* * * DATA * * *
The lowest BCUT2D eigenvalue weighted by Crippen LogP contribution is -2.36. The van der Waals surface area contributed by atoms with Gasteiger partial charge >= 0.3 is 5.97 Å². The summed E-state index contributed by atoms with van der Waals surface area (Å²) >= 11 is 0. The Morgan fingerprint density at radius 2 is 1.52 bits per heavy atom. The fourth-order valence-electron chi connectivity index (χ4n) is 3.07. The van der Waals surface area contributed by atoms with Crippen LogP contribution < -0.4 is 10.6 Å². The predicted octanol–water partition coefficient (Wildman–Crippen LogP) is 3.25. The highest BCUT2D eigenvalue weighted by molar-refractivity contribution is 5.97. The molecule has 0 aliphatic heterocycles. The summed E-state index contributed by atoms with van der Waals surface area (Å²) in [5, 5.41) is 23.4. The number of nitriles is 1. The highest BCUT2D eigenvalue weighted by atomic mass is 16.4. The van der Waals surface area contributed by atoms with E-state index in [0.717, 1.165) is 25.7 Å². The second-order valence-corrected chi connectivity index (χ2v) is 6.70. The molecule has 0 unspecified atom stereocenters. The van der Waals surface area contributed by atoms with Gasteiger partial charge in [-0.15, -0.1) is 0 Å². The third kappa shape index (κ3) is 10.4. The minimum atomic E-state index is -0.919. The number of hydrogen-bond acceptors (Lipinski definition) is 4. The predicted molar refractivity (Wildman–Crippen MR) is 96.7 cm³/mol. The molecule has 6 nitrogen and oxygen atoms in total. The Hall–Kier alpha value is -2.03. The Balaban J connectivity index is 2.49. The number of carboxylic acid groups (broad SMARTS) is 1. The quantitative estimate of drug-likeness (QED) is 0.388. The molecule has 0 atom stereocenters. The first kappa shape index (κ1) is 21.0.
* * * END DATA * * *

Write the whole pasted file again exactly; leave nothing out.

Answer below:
The lowest BCUT2D eigenvalue weighted by Crippen LogP contribution is -2.36. The van der Waals surface area contributed by atoms with Gasteiger partial charge >= 0.3 is 5.97 Å². The summed E-state index contributed by atoms with van der Waals surface area (Å²) >= 11 is 0. The Morgan fingerprint density at radius 2 is 1.52 bits per heavy atom. The fourth-order valence-electron chi connectivity index (χ4n) is 3.07. The van der Waals surface area contributed by atoms with Crippen LogP contribution < -0.4 is 10.6 Å². The predicted octanol–water partition coefficient (Wildman–Crippen LogP) is 3.25. The highest BCUT2D eigenvalue weighted by molar-refractivity contribution is 5.97. The molecule has 0 aliphatic heterocycles. The summed E-state index contributed by atoms with van der Waals surface area (Å²) in [5, 5.41) is 23.4. The number of nitriles is 1. The highest BCUT2D eigenvalue weighted by atomic mass is 16.4. The van der Waals surface area contributed by atoms with E-state index in [0.717, 1.165) is 25.7 Å². The second-order valence-corrected chi connectivity index (χ2v) is 6.70. The molecule has 0 unspecified atom stereocenters. The van der Waals surface area contributed by atoms with Gasteiger partial charge in [-0.15, -0.1) is 0 Å². The third kappa shape index (κ3) is 10.4. The minimum atomic E-state index is -0.919. The number of hydrogen-bond acceptors (Lipinski definition) is 4. The predicted molar refractivity (Wildman–Crippen MR) is 96.7 cm³/mol. The molecule has 6 nitrogen and oxygen atoms in total. The Hall–Kier alpha value is -2.03. The Balaban J connectivity index is 2.49. The number of carboxylic acid groups (broad SMARTS) is 1. The quantitative estimate of drug-likeness (QED) is 0.388. The molecule has 0 atom stereocenters. The first kappa shape index (κ1) is 21.0.